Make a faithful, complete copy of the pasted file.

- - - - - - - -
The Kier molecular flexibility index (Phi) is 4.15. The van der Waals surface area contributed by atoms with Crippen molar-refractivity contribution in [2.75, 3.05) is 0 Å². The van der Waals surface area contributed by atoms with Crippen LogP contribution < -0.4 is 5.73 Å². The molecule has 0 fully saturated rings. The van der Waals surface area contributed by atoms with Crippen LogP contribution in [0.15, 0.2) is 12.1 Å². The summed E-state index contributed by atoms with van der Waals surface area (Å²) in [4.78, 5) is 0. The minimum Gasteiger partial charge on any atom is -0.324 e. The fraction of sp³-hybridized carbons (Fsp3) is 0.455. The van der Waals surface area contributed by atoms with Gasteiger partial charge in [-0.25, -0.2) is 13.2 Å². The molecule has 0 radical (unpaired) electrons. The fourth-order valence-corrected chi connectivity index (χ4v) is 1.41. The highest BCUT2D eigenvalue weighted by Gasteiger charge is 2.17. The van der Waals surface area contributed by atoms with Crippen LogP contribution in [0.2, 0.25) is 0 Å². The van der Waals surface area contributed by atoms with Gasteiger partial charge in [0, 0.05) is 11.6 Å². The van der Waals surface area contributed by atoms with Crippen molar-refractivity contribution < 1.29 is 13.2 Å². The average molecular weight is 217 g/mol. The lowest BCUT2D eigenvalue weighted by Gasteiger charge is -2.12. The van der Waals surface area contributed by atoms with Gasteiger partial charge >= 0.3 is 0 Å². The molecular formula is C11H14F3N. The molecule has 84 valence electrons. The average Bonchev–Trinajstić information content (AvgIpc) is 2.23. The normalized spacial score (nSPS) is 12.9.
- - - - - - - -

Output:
The Kier molecular flexibility index (Phi) is 4.15. The van der Waals surface area contributed by atoms with Crippen molar-refractivity contribution in [2.75, 3.05) is 0 Å². The van der Waals surface area contributed by atoms with Crippen LogP contribution < -0.4 is 5.73 Å². The molecule has 0 fully saturated rings. The van der Waals surface area contributed by atoms with Crippen LogP contribution in [0.15, 0.2) is 12.1 Å². The summed E-state index contributed by atoms with van der Waals surface area (Å²) in [4.78, 5) is 0. The minimum Gasteiger partial charge on any atom is -0.324 e. The fraction of sp³-hybridized carbons (Fsp3) is 0.455. The van der Waals surface area contributed by atoms with Gasteiger partial charge in [-0.25, -0.2) is 13.2 Å². The molecule has 0 radical (unpaired) electrons. The fourth-order valence-corrected chi connectivity index (χ4v) is 1.41. The highest BCUT2D eigenvalue weighted by Gasteiger charge is 2.17. The van der Waals surface area contributed by atoms with Crippen LogP contribution in [0.2, 0.25) is 0 Å². The van der Waals surface area contributed by atoms with Gasteiger partial charge in [0, 0.05) is 11.6 Å². The van der Waals surface area contributed by atoms with Crippen molar-refractivity contribution < 1.29 is 13.2 Å². The average molecular weight is 217 g/mol. The lowest BCUT2D eigenvalue weighted by Gasteiger charge is -2.12. The van der Waals surface area contributed by atoms with Gasteiger partial charge >= 0.3 is 0 Å². The molecular formula is C11H14F3N. The molecule has 84 valence electrons. The average Bonchev–Trinajstić information content (AvgIpc) is 2.23. The normalized spacial score (nSPS) is 12.9.